Regulating the Funeral Plans Sector

13th September 2022



Regulating the Funeral Plans Sector

On July 29th 2022, the FCA brought the funeral plan sector within its scope of regulation. This means that businesses providing funeral plans will now be expected to meet and adhere to industry standards as outlined by the FCA. Until now, funeral providers were exempt from regulation under the Regulated Activities Order (RAO) and were only voluntarily held accountable to the industry established Funeral Planning Association.

The implementations of these regulations comes after a consumer investigation revealed misconduct across the industry and is intended to standardise provider practices and protect consumer interest.


In the last five years, the funeral plan sector has seen a twenty percent growth in business. Historically, funeral providers offer pre-pay options that allow customers to pay for their funerals upfront in order to protect themselves from rising costs and inflation. The pre-paid funeral market generally uses intermediaries who receive commission to solicit sales from customers. This practice raised concerns regarding the ethical conduct of intermediaries and providers alike resulting in the need for regulation.

In April 2021, a Treasury consultation conducted by the FCA noted a range of harms arising from the activity which, as the funeral sector continues to grow, deemed the regulations imperative to protecting customers. As the funeral sector continues to grow, the FCA has deemed the regulations imperative to protecting consumers.


The goal of funeral plan regulation is to help standardise provider practices in order to protect consumer interests. The new legislation intends to protect customers who have taken, or will in future take out, a pre-paid funeral plan product. A focus on providing better value products for consumers is central to the changes; alongside better sales practices and controls so consumers have confidence in receiving the funeral expected.


The FCA has outlined six umbrella guidelines that serve to inform multiple more specific regulations. With the implementation of these regulations, the FCA has set the expectation that:

Products Must Meet Consumer Needs:

From here on out, products that do not provide for funeral services in almost all circumstances are banned.

Plans Must be Sold Fairly:

Cold calling is now prohibited and new standards in advertising pre-sale disclosure have been established. Additionally, firms will only be authorised to sell products that meet consumers demands.

Products Must Represent Fair Value:

Intermediaries and commission payments are, henceforth, banned and administration and cancellation fees must not profit drivers.

Ensuring Services Can be Delivered:

All products must be backed by proper trust or appropriate insurance, and firms must ensure that there are no terms in the agreement that could limit liability.

Backstops Should be in Place Should Things go Wrong:

Firms must have arrangements in place to reimburse or transfer contracts in the event that a firm goes under or, for some other reason, cannot provide promised services.

Improvement of Governance Standards and Oversight:

Senior Managers and Certification Regimes will now ensure system regulation, conflict control, and risk management.


The scope of regulation outlined by the FCA is meant to encompass the pre-paid funeral industry in its totality, including its customers. Those who need to be aware of the new regulation standards are:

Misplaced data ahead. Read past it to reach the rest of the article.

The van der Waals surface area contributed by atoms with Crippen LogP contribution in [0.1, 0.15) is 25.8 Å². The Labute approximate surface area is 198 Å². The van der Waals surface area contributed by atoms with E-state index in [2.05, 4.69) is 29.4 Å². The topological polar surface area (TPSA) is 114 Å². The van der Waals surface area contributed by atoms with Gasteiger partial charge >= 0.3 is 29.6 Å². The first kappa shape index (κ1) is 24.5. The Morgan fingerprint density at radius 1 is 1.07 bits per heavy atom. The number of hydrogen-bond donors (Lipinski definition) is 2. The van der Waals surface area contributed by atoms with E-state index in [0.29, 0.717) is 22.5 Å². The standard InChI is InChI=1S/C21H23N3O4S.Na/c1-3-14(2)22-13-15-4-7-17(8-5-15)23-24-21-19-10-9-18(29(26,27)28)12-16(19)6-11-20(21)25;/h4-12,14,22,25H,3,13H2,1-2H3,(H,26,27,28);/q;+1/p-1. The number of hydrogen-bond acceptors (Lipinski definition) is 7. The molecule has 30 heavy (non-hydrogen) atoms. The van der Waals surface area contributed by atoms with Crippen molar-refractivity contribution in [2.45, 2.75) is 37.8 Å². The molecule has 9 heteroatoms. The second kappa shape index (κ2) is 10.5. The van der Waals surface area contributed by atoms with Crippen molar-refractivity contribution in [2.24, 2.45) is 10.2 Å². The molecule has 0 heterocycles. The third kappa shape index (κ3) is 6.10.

• Firms that sell and carry funeral plans in the UK
  • Investors that provide advice on funeral contracts
  • Life insurance providers that back specific funeral plans
  • Trade bodies that represent aforementioned firms
  • Representatives of customers interests
  • Customers who hold, or are planning on holding, a pre-paid funeral plan

Funeral providers who wish to continue conducting regulated funeral plan activities must apply for authorisation. This also applies to any intermediaries selling funeral plans who do not become ARs of authorised firms. Furthermore, firms who only desire to administer pre-existing plans must also be authorised.  At the end of July the FCA authorised 26 providers who together hold approx. 1.6m plans (87% of the market).

All firms involved will need to make adjustment to their marketing and contract practices. Should they not adhere to the new FCA standards, they will be required to dissolve or make the proper adjustments before they are able to continue practicing.  

For application approval, the FCA is requiring: a basic threshold of conditions to be met, detailed business and financial plans, adequate client onboarding policies and practices, and a detailed report of how businesses will comply with new requirements.

Since the announcement and, furthermore, the implementation of these restrictions, the UK has already seen a decrease in the volume of firms in the market. Some businesses see the cost of compliance as unachievable, but there is help in the form of technology solutions.  For decades authorised firms have been responsible for the governance, training, efficacy and oversight of their salespeople and appointed representatives.  RegTech solutions are designed to make these activities achievable and affordable. Ultimately, the FCA is hopeful that the new regulations offer more support and standardisation to business owners and greater consumer protections. Robust, digital oversight will help to achieve this without unnecessarily squeezing firms out of the market.

This article was published by:

Article author:

Victoria Slade

Victoria Slade is our Head of Sales at REG Technologies. Victoria helps insurance businesses adopt RegTech solutions, to manage existing and emerging regulatory and legal risks efficiently.

020 3946 2880

See how The REG Network can help you

Talk to one of our experts to start streamlining your processes